lust

1 of 2

noun

1
: usually intense or unbridled sexual desire : lasciviousness
He was motivated more by lust than by love.
2
a
: an intense longing : craving
a lust to succeed
b
: enthusiasm, eagerness
admired his lust for life
3
obsolete
b
: personal inclination : wish

lust

2 of 2

verb

lusted; lusting; lusts

intransitive verb

: to have an intense desire or need : crave
specifically : to have a sexual urge

Examples of lust in a Sentence

Noun He was consumed by lust. He was driven by a lust for power. Lust for chocolate drew her into the candy store.
Recent Examples on the Web
Noun
But my experiments and purchases were motivated less by an innate lust for superior coffee and more by a vague sense, absorbed osmotically from my cultural milieu, that better coffee was something adults strive for. Peter C. Baker, New York Times, 2 Apr. 2024 What’s teen-age about it is the combination of squirming lust with an awkwardness, masked by bravado, about where to go from there: on the rare occasions when a man and a woman meet in these paintings, there may be a flurry of loud shapes but never anything resembling an erotic spark. Jackson Arn, The New Yorker, 18 Mar. 2024 Emma’s stubborn determination to resist her own lust and get to know Dexter as a person is played to perfection by the 29-year-old Mod—equally prickly and darkly funny. Kerensa Cadenas, Vogue, 7 Feb. 2024 This complaint is not driven only by blood lust: Israel has lost more than 230 soldiers in Gaza to date—on a per capita basis, more than the United States lost during the entire Iraq and Afghanistan wars combined. Raphael S. Cohen, Foreign Affairs, 16 Feb. 2024 The point is to show off the design of the foldable phone to create a sense of mystique, power, and lust. Ewan Spence, Forbes, 14 Feb. 2024 The downside to modern courtship is that people want to push the fast-forward button from lust to love without romancing each other along the way. Marissa Evans, Los Angeles Times, 8 Feb. 2024 Authorities describe a case of lust, greed, and murder. Michelle Miller, CBS News, 9 Mar. 2024 Ariana’s been singing a lot about love so far—but this song seems to be more about lust. Christian Allaire, Vogue, 8 Mar. 2024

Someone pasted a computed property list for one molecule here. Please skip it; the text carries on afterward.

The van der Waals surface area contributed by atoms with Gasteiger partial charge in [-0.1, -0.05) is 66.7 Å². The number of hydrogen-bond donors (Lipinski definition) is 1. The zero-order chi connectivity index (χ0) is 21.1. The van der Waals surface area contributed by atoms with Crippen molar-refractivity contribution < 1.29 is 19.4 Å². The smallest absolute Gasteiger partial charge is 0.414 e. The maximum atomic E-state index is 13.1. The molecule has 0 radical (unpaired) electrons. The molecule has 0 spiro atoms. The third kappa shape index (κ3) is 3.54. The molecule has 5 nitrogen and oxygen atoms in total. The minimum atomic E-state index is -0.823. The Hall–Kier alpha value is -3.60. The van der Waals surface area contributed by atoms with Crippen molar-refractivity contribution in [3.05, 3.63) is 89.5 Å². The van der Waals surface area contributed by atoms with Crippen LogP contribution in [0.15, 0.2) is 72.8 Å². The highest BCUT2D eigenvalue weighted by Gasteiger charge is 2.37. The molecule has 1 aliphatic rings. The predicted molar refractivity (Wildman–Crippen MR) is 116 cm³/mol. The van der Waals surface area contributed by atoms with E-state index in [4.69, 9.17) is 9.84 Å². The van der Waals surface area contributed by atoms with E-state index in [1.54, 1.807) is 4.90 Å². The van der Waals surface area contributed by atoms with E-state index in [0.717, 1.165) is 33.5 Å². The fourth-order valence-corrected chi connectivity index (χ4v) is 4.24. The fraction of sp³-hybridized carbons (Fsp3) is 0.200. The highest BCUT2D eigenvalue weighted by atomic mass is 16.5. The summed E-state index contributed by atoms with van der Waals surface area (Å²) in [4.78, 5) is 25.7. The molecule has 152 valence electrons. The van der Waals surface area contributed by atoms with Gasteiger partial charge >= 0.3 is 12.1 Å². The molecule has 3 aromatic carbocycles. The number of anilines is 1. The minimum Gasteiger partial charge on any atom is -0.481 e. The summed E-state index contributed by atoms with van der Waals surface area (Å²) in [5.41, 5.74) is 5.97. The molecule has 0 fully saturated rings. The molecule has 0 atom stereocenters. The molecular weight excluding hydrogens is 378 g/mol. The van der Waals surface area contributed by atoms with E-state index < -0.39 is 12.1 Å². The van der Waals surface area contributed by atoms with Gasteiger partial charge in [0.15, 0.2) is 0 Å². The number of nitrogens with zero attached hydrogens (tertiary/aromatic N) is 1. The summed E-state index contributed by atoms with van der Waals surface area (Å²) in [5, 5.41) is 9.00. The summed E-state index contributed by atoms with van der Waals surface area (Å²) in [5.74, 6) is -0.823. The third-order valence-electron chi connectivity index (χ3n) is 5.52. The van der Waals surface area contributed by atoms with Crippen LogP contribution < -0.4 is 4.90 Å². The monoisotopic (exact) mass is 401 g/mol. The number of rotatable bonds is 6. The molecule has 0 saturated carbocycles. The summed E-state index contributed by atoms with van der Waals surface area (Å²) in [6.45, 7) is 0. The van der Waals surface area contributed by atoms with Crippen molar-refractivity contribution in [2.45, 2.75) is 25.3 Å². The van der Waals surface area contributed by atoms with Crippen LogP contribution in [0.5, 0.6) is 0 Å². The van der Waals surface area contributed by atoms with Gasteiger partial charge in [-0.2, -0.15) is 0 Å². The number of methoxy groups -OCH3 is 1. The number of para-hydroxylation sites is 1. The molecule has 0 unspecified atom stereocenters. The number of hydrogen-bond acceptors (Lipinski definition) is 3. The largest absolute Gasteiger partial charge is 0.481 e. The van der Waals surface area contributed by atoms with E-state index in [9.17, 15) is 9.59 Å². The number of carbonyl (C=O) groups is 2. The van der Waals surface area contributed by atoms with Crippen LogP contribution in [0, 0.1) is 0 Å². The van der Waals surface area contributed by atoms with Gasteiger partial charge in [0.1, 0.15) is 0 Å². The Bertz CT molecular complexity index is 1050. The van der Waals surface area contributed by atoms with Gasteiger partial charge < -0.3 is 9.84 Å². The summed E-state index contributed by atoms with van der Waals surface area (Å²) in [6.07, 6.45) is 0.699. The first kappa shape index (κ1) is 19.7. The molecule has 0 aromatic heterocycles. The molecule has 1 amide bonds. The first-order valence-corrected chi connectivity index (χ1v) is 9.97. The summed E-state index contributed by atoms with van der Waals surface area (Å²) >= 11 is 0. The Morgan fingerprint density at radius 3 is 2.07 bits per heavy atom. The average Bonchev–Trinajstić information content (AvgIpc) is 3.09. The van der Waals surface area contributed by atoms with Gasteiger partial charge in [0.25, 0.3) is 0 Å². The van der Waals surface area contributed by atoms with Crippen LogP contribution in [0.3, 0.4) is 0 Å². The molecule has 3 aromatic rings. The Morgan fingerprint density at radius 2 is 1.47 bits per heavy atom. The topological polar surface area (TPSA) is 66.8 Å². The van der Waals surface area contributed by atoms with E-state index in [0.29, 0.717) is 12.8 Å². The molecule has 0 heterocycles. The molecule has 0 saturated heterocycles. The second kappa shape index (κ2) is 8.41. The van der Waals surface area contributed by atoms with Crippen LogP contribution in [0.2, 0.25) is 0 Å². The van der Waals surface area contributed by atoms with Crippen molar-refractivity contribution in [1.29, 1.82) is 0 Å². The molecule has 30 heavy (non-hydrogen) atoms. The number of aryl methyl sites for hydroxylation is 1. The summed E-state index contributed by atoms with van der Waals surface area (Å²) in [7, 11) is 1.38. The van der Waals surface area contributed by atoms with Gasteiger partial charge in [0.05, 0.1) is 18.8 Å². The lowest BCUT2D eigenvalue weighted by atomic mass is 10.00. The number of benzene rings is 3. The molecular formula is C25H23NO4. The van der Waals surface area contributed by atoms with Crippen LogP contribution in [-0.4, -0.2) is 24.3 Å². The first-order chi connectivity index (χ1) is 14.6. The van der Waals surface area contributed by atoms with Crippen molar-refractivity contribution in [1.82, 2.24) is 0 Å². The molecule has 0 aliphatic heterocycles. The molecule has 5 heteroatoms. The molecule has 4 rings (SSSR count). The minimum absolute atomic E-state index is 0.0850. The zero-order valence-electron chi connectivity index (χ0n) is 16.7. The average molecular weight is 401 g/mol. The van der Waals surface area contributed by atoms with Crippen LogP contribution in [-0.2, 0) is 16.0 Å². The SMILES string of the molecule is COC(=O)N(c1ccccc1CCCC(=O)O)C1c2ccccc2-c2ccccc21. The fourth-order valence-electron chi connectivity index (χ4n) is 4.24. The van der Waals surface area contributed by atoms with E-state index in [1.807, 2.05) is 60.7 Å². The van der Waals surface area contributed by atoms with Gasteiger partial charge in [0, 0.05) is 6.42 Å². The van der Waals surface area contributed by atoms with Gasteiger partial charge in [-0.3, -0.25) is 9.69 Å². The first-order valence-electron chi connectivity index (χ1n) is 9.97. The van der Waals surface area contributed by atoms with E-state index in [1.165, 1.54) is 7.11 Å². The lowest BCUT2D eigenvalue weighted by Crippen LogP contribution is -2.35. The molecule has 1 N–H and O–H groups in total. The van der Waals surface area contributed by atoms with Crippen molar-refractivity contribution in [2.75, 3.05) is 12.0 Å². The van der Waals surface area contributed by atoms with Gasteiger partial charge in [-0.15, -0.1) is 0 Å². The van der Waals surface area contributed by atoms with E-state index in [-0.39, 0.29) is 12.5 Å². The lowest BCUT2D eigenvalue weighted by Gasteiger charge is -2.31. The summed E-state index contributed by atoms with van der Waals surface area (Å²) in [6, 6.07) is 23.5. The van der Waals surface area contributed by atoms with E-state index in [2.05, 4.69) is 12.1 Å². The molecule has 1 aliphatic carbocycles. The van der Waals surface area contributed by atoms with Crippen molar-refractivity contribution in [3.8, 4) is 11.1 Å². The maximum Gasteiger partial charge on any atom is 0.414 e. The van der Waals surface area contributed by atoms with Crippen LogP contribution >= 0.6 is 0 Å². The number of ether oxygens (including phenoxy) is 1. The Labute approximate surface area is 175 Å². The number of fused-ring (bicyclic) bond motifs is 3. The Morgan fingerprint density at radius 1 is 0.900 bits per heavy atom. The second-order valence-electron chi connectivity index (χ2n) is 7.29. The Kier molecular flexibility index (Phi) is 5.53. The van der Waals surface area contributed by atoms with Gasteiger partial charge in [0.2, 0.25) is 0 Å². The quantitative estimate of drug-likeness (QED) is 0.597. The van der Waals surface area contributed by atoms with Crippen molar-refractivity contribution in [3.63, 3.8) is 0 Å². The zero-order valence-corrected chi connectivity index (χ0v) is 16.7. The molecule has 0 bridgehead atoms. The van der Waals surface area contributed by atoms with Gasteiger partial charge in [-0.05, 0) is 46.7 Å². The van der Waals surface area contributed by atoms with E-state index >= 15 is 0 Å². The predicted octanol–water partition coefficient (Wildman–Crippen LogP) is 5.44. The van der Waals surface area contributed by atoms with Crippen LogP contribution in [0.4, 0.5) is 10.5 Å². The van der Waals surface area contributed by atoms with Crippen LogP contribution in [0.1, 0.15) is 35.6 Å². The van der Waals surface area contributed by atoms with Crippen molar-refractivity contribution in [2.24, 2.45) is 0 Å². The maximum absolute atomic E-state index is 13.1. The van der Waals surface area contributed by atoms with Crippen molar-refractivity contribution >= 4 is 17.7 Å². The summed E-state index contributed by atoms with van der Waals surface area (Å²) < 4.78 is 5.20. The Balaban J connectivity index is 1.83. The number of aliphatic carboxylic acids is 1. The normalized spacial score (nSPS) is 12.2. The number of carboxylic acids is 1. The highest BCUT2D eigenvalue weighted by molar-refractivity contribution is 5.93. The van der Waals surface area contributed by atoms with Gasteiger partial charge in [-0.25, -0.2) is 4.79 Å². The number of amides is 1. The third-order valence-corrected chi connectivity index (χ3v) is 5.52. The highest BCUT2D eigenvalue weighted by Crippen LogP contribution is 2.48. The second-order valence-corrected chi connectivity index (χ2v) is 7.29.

Verb
We’re treated to images of the baby shooting dice on the street, lusting for breasts to suckle and ultimately engaging in a shootout with three other thuggish Black babies. Kyle Bowser, The Hollywood Reporter, 11 Apr. 2024 Dunst wasn’t interested in playing the teenager lusted after by her middle-aged neighbor (Kevin Spacey). Tatiana Siegel, Variety, 3 Apr. 2024 Backstage hangers-on lusting after her billionaire husband? Lindsay Zoladz, New York Times, 2 Apr. 2024 Accordingly, there are some tense moments, but mostly A League of Their Own concerns lusting after a young Tom Hanks and watching Madonna and Rosie O’Donnell run around in period softball costumes—a.k.a. instant serotonin. Emma Specter, Vogue, 24 Mar. 2024 That’s why power-hungry politicians lust for the powerless office. Neal B. Freeman, National Review, 14 Mar. 2024 Occasionally this has its benefits, as in 1793, when lusting after a lovable rogue (Barnard) can take her mind off crawling around in subservience as the wife of a gluttonous aristocrat (Nick Frost). Stephen Saito, Variety, 16 Mar. 2024 Cronenberg’s chief innovation is his capacity to recognize that whether lusting and falling in love are more like body horror or more like reincarnation is merely a matter of emphasis. Becca Rothfeld, The New Yorker, 17 Feb. 2024 Zendaya, whose best accessory is Timothée Chalamet, is the perfect poster girl for this new dawn at Alaïa which, while paying homage to Azzedine, resolutely drives the house forward for clients like herself who lust after newness. Alice Newbold, Vogue, 12 Feb. 2024

These examples are programmatically compiled from various online sources to illustrate current usage of the word 'lust.' Any opinions expressed in the examples do not represent those of Merriam-Webster or its editors. Send us feedback about these examples.

Word History

Etymology

Noun and Verb

Middle English, from Old English; akin to Old High German lust pleasure and perhaps to Latin lascivus wanton

First Known Use

Noun

before the 12th century, in the meaning defined at sense 3a

Verb

12th century, in the meaning defined above

Time Traveler
The first known use of lust was before the 12th century

Dictionary Entries Near lust

Cite this Entry

“Lust.” Merriam-Webster.com Dictionary, Merriam-Webster, https://www.merriam-webster.com/dictionary/lust. Accessed 15 Apr. 2024.

Kids Definition

lust

1 of 2 noun
1
: sexual desire especially if strong or uncontrolled
2
: a strong longing : craving

lust

2 of 2 verb
: to have a strong desire : crave
especially : to have a strong sexual desire

More from Merriam-Webster on lust

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